BAGHDAD — Iran endorsed Iraq’s new prime minister-designate on Tuesday, striking a death blow for incumbent Nouri al-Maliki as a wide spectrum of domestic factions – and even his most loyal militia – also turned their backs on the country’s longtime leader.

Maliki’s growing isolation raised hopes of a relatively smooth transfer of power after a tense two-day standoff during which the desperate incumbent deployed security forces to strategic points across the capital.

The Iranian leadership, which wields significant influence in Iraqi politics, joined a range of Iraqi political groups – including Kurds, Sunnis and Shiites – in backing Shiite politician Haider al-Abadi’s efforts to form a new government.

The United States and many Iraqis see the creation of a new, more inclusive government as crucial in peeling away support for the Sunni extremists of the Islamic State. Maliki, a Shiite, had marginalized the country’s Sunni minority, pushing some to support the fighters.

The al-Qaida-inspired militants have seized large chunks of territory in recent weeks to form a renegade nation stretching across the Iraqi border into Syria. The sweeping offensive has forced tens of thousands of Iraqis – many who are members of religious minorities – to flee for their lives.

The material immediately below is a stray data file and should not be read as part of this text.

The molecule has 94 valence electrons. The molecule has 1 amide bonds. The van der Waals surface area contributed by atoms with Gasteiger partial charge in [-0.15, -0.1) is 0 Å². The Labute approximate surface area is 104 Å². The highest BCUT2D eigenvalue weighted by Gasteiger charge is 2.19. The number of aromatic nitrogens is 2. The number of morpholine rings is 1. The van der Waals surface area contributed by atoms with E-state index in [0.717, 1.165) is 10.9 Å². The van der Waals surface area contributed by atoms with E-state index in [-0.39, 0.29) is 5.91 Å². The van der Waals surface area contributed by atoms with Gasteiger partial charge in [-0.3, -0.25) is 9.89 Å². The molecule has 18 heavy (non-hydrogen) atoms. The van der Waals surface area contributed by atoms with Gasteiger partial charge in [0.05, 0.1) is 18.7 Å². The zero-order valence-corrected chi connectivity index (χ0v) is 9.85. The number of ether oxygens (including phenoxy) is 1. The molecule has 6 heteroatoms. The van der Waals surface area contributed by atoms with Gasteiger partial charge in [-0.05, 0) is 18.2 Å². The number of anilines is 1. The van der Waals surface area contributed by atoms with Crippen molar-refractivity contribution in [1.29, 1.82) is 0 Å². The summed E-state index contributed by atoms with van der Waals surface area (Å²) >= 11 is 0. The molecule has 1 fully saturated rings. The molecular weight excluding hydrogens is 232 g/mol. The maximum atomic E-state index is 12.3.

On Tuesday, U.S. Defense Secretary Chuck Hagel announced that an additional 130 U.S. troops had arrived in Iraq to help plan for a likely expansion of humanitarian relief operations in the north.

Although Hagel did not give details, he signaled that the Pentagon was laying the groundwork for a more ambitious rescue mission. Speaking to Marines at Camp Pendleton, California, Hagel said the extra troops would “take a closer look and give a more in-depth assessment” of the U.S. relief efforts that began last week.

The new deployment comes in addition to 775 troops previously authorized to go to Iraq to protect U.S. diplomatic facilities, work with Iraqi forces and conduct other missions.

The U.S. government has been conducting airstrikes against the Sunni extremists in the country’s north, where the semiautonomous Kurdish region has been pleading for support to keep Islamic State fighters from overrunning its boundaries.

The United States has also begun directly supplying the Kurds with weapons, U.S. officials said this week. Britain has agreed to transport military supplies “from other contributing states” to Kurdish forces so they can “provide effective protection” to refugees fleeing Islamic State militants, a spokesman for the British prime minister’s office said on Tuesday, speaking on the usual condition of anonymity.

There were indications that other European countries also might start providing military aid to the Kurds or other Iraqi forces. On Tuesday, the German Defense Ministry said it was “examining” whether it should deliver non-lethal military equipment to Iraq’s armed forces.

The U.S. relief mission has been limited to airdrops of food, water and medical supplies to thousands of desperate members of the Yazidi faith who have sought refuge on a mountain after the northwestern town of Sinjar was stormed by the extremists on Aug. 3.